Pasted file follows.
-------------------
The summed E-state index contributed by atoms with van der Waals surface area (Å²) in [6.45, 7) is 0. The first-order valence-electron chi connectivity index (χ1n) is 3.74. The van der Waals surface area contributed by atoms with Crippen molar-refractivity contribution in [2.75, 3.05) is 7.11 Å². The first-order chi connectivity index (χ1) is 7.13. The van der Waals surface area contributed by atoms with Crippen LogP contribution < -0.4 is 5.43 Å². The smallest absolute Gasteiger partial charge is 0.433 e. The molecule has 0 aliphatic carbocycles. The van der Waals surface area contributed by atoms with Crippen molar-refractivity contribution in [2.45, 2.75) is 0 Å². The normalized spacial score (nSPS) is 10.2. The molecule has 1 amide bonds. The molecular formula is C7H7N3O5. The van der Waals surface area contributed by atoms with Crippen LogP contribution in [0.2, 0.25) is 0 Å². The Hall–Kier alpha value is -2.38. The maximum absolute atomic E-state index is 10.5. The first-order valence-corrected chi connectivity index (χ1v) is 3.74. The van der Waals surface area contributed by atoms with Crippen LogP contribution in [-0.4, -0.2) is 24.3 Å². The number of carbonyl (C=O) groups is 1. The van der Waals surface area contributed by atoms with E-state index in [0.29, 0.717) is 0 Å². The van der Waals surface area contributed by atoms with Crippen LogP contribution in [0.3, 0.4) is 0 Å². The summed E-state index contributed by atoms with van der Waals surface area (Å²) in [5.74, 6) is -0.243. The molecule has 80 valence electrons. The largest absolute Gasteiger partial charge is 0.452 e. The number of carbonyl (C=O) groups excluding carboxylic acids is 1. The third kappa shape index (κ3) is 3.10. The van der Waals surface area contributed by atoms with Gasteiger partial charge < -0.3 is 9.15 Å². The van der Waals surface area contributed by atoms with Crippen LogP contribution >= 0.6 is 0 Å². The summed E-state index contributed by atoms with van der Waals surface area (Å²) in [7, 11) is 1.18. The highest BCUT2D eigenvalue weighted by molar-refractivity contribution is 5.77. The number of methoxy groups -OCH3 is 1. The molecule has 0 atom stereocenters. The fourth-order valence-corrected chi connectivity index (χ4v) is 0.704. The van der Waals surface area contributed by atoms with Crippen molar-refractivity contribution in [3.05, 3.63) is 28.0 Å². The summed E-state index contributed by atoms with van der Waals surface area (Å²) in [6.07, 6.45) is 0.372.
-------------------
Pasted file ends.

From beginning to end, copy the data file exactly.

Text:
The summed E-state index contributed by atoms with van der Waals surface area (Å²) in [6.45, 7) is 0. The first-order valence-electron chi connectivity index (χ1n) is 3.74. The van der Waals surface area contributed by atoms with Crippen molar-refractivity contribution in [2.75, 3.05) is 7.11 Å². The first-order chi connectivity index (χ1) is 7.13. The van der Waals surface area contributed by atoms with Crippen LogP contribution < -0.4 is 5.43 Å². The smallest absolute Gasteiger partial charge is 0.433 e. The molecule has 0 aliphatic carbocycles. The van der Waals surface area contributed by atoms with Crippen molar-refractivity contribution in [2.45, 2.75) is 0 Å². The normalized spacial score (nSPS) is 10.2. The molecule has 1 amide bonds. The molecular formula is C7H7N3O5. The van der Waals surface area contributed by atoms with Crippen LogP contribution in [0.2, 0.25) is 0 Å². The Hall–Kier alpha value is -2.38. The maximum absolute atomic E-state index is 10.5. The first-order valence-corrected chi connectivity index (χ1v) is 3.74. The van der Waals surface area contributed by atoms with Crippen LogP contribution in [-0.4, -0.2) is 24.3 Å². The number of carbonyl (C=O) groups is 1. The van der Waals surface area contributed by atoms with E-state index in [0.29, 0.717) is 0 Å². The van der Waals surface area contributed by atoms with Crippen LogP contribution in [0.3, 0.4) is 0 Å². The summed E-state index contributed by atoms with van der Waals surface area (Å²) in [5.74, 6) is -0.243. The molecule has 80 valence electrons. The largest absolute Gasteiger partial charge is 0.452 e. The number of carbonyl (C=O) groups excluding carboxylic acids is 1. The third kappa shape index (κ3) is 3.10. The van der Waals surface area contributed by atoms with Gasteiger partial charge < -0.3 is 9.15 Å². The van der Waals surface area contributed by atoms with Crippen LogP contribution >= 0.6 is 0 Å². The summed E-state index contributed by atoms with van der Waals surface area (Å²) in [7, 11) is 1.18. The highest BCUT2D eigenvalue weighted by molar-refractivity contribution is 5.77. The number of methoxy groups -OCH3 is 1. The molecule has 0 atom stereocenters. The fourth-order valence-corrected chi connectivity index (χ4v) is 0.704. The van der Waals surface area contributed by atoms with Crippen molar-refractivity contribution in [3.05, 3.63) is 28.0 Å². The summed E-state index contributed by atoms with van der Waals surface area (Å²) in [6.07, 6.45) is 0.372.